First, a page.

Nav: Home

Science Current Events and Science News | Brightsurf | December 23, 2016


Clemson study focuses on improving facemasks to help reduce football brain injuries
A team of Clemson University researchers and an Upstate businessman believe they can help make football a little safer by creating a facemask that can help reduce the severity of head injuries by increasing overall helmet protection.
Biophysical Society announces 2018 Future of Biophysics symposium speakers
The Biophysical Society is pleased to announce the speakers for the Future of Biophysics Burroughs Wellcome Fund Symposium.
NIAID research aids discovery of genetic immune disorder
NIAID investigators and international colleagues have identified a genetic immune disorder characterized by increased susceptibility and poor immune control of Epstein-Barr virus (EBV) and, in some cases, an EBV-associated cancer called Hodgkin's lymphoma.
A wolverine inspired material
Scientists, including several from the University of California, Riverside, have developed a transparent, self-healing, highly stretchable conductive material that can be electrically activated to power artificial muscles and could be used to improve batteries, electronic devices, and robots.
NASA sees wind shear's effects on Tropical Cyclone Yvette
Tropical Storm Yvette was being battered by vertical wind shear when NASA-NOAA's Suomi NPP satellite passed over the Southern Indian Ocean.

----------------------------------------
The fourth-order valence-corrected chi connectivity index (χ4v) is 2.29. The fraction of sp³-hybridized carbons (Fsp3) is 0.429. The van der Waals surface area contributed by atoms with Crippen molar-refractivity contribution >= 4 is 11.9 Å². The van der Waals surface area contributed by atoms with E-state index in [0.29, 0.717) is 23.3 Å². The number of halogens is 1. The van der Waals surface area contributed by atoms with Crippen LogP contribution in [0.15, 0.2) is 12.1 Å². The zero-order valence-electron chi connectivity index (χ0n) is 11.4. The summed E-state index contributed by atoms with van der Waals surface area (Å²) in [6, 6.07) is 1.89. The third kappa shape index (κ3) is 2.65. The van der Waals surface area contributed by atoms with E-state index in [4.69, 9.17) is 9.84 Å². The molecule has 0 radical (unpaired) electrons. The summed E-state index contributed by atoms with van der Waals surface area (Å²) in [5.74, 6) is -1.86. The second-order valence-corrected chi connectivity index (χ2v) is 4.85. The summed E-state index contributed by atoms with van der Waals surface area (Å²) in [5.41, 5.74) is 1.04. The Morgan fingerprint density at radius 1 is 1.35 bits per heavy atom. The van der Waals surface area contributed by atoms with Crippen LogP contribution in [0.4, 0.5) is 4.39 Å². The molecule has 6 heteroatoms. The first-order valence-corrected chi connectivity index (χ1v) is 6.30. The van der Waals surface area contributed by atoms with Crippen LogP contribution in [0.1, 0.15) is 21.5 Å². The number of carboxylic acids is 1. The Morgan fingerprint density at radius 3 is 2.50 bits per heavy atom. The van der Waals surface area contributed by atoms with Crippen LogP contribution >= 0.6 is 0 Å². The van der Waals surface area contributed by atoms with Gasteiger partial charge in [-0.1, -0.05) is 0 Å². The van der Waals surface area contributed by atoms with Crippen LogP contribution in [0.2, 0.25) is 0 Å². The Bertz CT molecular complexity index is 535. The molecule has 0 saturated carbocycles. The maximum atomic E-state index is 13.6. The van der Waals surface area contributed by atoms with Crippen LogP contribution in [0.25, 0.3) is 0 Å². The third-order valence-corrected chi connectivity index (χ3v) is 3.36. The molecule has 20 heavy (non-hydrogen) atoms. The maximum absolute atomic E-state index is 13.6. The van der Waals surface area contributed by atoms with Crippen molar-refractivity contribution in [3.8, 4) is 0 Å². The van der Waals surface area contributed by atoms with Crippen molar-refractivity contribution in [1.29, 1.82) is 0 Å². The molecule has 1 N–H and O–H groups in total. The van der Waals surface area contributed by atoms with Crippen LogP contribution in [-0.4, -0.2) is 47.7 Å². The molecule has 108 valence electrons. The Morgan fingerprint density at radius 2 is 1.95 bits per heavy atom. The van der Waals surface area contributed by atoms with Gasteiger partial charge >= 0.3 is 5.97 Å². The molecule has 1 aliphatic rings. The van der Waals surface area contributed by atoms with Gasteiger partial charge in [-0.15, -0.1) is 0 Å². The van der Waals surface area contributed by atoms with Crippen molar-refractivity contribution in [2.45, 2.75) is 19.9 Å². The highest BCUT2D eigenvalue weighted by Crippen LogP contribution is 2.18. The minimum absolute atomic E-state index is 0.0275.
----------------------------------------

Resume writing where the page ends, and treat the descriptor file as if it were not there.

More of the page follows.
Why chess masters win
What is the secret of successful chess players? Cognitive scientists at the Cluster of Excellence Cognitive Interaction Technology (CITEC) at Bielefeld University investigate this question in the project 'Ceege' by recording players' eye movements and facial expressions.
Anti-AXL biologic increases tumor sensitivity to radiation and check-point inhibitors
Aravive-S6 selectively inhibits the AXL-signaling pathway that acts as a 'survival switch' that promotes tumor growth and metastasis, and resistance to common chemotherapeutic agents.
Visualizing gene expression with MRI
A cellular gatekeeper for water molecules finds new use in magnetic resonance imaging.
Biophysical Society announces winners of 2017 Education Travel Awards
The Biophysical Society has announced the winners of its Education Committee Travel Awards to attend the Biophysical Society's 61st Annual Meeting in New Orleans, Louisiana, Feb.
Genomic sequencing illuminates recent Shigella outbreaks in California
In a study that could have significant impact on how disease outbreaks are managed, researchers at UC Davis and the California Department of Public Health (CDPH) have sequenced and analyzed genomes from Shigella sonnei (S. sonnei) bacteria associated with major shigellosis outbreaks in California in 2014 and 2015.
Dr. Chiaravalloti of Kessler Foundation receives $600,000 grant to study cognition and SCI
Nancy Chiaravalloti, PhD, of Kessler Foundation is the principal investigator of a Field-Initiated Program award from the National Institute on Disability, Independent Living, and Rehabilitation Research (NIDILRR).
NASA tracking a stronger Tropical Storm Nock-Ten
NASA-NOAA's Suomi NPP satellite captured a visible image of Tropical Storm Nock-ten as it continued to move west toward the Philippines where it is locally called 'Nina.'
Champagne owes its taste to the finely tuned quality of its bubbles